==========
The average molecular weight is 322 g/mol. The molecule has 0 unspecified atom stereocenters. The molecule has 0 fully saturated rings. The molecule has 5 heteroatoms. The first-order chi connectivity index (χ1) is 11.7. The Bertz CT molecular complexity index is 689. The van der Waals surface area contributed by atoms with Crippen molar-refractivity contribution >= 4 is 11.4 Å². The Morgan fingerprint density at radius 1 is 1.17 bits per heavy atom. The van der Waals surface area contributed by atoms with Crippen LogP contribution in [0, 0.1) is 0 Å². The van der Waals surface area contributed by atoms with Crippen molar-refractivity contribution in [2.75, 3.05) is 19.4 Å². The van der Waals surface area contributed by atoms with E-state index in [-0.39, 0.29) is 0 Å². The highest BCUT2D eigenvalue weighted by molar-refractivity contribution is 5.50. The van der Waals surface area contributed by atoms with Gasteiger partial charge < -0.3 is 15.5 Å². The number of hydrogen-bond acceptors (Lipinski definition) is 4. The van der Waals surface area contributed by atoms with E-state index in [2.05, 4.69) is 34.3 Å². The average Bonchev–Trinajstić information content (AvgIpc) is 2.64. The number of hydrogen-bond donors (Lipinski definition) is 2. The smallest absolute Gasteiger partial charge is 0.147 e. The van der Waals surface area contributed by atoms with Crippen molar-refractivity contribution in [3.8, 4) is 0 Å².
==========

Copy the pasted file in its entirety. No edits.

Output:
The average molecular weight is 322 g/mol. The molecule has 0 unspecified atom stereocenters. The molecule has 0 fully saturated rings. The molecule has 5 heteroatoms. The first-order chi connectivity index (χ1) is 11.7. The Bertz CT molecular complexity index is 689. The van der Waals surface area contributed by atoms with Crippen molar-refractivity contribution >= 4 is 11.4 Å². The Morgan fingerprint density at radius 1 is 1.17 bits per heavy atom. The van der Waals surface area contributed by atoms with Crippen LogP contribution in [0, 0.1) is 0 Å². The van der Waals surface area contributed by atoms with Crippen molar-refractivity contribution in [2.75, 3.05) is 19.4 Å². The van der Waals surface area contributed by atoms with E-state index in [-0.39, 0.29) is 0 Å². The highest BCUT2D eigenvalue weighted by molar-refractivity contribution is 5.50. The van der Waals surface area contributed by atoms with Gasteiger partial charge < -0.3 is 15.5 Å². The number of hydrogen-bond acceptors (Lipinski definition) is 4. The van der Waals surface area contributed by atoms with E-state index in [2.05, 4.69) is 34.3 Å². The average Bonchev–Trinajstić information content (AvgIpc) is 2.64. The number of hydrogen-bond donors (Lipinski definition) is 2. The smallest absolute Gasteiger partial charge is 0.147 e. The van der Waals surface area contributed by atoms with Crippen molar-refractivity contribution in [3.8, 4) is 0 Å².